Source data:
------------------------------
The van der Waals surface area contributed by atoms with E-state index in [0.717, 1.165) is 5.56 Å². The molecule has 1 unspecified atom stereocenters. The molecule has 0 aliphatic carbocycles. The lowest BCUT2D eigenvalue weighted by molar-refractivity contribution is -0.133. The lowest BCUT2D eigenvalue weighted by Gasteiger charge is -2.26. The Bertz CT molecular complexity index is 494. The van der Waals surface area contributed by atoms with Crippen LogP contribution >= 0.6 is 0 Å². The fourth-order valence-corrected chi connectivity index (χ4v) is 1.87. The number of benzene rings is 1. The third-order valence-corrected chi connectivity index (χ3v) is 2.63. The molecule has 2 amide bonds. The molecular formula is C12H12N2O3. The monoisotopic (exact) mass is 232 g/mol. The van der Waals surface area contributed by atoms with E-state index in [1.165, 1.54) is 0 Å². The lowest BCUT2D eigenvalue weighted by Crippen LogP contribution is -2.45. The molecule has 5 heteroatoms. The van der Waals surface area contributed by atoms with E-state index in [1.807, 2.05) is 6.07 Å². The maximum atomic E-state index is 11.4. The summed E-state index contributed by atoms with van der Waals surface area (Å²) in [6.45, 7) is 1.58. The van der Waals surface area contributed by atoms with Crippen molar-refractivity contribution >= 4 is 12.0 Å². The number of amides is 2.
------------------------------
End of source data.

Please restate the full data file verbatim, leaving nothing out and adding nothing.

The van der Waals surface area contributed by atoms with E-state index in [0.717, 1.165) is 5.56 Å². The molecule has 1 unspecified atom stereocenters. The molecule has 0 aliphatic carbocycles. The lowest BCUT2D eigenvalue weighted by molar-refractivity contribution is -0.133. The lowest BCUT2D eigenvalue weighted by Gasteiger charge is -2.26. The Bertz CT molecular complexity index is 494. The van der Waals surface area contributed by atoms with Crippen LogP contribution >= 0.6 is 0 Å². The fourth-order valence-corrected chi connectivity index (χ4v) is 1.87. The number of benzene rings is 1. The third-order valence-corrected chi connectivity index (χ3v) is 2.63. The molecule has 2 amide bonds. The molecular formula is C12H12N2O3. The monoisotopic (exact) mass is 232 g/mol. The van der Waals surface area contributed by atoms with E-state index in [1.165, 1.54) is 0 Å². The lowest BCUT2D eigenvalue weighted by Crippen LogP contribution is -2.45. The molecule has 5 heteroatoms. The van der Waals surface area contributed by atoms with E-state index in [1.807, 2.05) is 6.07 Å². The maximum atomic E-state index is 11.4. The summed E-state index contributed by atoms with van der Waals surface area (Å²) in [6.45, 7) is 1.58. The van der Waals surface area contributed by atoms with Crippen molar-refractivity contribution >= 4 is 12.0 Å². The number of amides is 2.